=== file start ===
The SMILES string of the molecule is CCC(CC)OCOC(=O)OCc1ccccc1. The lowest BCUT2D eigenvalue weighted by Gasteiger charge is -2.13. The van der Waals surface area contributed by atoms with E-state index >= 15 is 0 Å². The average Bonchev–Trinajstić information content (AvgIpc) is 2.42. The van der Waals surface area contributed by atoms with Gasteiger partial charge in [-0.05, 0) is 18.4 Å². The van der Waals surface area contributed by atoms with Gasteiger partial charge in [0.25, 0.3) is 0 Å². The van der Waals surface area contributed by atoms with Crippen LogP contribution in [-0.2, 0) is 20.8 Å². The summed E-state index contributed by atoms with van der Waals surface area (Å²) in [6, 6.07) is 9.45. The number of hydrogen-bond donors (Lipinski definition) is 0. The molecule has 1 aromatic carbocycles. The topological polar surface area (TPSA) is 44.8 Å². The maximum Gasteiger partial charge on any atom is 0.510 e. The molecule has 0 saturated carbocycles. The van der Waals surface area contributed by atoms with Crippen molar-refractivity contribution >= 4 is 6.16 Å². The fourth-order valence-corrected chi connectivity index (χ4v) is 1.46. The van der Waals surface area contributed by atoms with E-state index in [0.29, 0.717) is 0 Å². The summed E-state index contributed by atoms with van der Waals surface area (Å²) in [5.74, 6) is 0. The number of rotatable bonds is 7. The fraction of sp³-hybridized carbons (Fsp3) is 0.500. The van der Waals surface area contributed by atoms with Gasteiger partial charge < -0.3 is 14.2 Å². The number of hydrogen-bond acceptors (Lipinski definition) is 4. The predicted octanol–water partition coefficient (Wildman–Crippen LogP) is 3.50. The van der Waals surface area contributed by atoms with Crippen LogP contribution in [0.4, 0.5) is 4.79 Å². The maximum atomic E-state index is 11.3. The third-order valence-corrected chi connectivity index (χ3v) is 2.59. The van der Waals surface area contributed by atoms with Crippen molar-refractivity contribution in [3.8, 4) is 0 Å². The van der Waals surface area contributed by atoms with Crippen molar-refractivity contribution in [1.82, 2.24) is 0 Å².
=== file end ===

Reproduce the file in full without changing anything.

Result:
The SMILES string of the molecule is CCC(CC)OCOC(=O)OCc1ccccc1. The lowest BCUT2D eigenvalue weighted by Gasteiger charge is -2.13. The van der Waals surface area contributed by atoms with E-state index >= 15 is 0 Å². The average Bonchev–Trinajstić information content (AvgIpc) is 2.42. The van der Waals surface area contributed by atoms with Gasteiger partial charge in [-0.05, 0) is 18.4 Å². The van der Waals surface area contributed by atoms with Gasteiger partial charge in [0.25, 0.3) is 0 Å². The van der Waals surface area contributed by atoms with Crippen LogP contribution in [-0.2, 0) is 20.8 Å². The summed E-state index contributed by atoms with van der Waals surface area (Å²) in [6, 6.07) is 9.45. The number of hydrogen-bond donors (Lipinski definition) is 0. The molecule has 1 aromatic carbocycles. The topological polar surface area (TPSA) is 44.8 Å². The maximum Gasteiger partial charge on any atom is 0.510 e. The molecule has 0 saturated carbocycles. The van der Waals surface area contributed by atoms with Crippen molar-refractivity contribution >= 4 is 6.16 Å². The fourth-order valence-corrected chi connectivity index (χ4v) is 1.46. The van der Waals surface area contributed by atoms with E-state index in [0.29, 0.717) is 0 Å². The summed E-state index contributed by atoms with van der Waals surface area (Å²) in [5.74, 6) is 0. The number of rotatable bonds is 7. The fraction of sp³-hybridized carbons (Fsp3) is 0.500. The van der Waals surface area contributed by atoms with Gasteiger partial charge < -0.3 is 14.2 Å². The number of hydrogen-bond acceptors (Lipinski definition) is 4. The predicted octanol–water partition coefficient (Wildman–Crippen LogP) is 3.50. The van der Waals surface area contributed by atoms with Crippen LogP contribution in [0.4, 0.5) is 4.79 Å². The maximum atomic E-state index is 11.3. The third-order valence-corrected chi connectivity index (χ3v) is 2.59. The van der Waals surface area contributed by atoms with Crippen molar-refractivity contribution in [3.8, 4) is 0 Å². The van der Waals surface area contributed by atoms with Crippen molar-refractivity contribution in [1.82, 2.24) is 0 Å².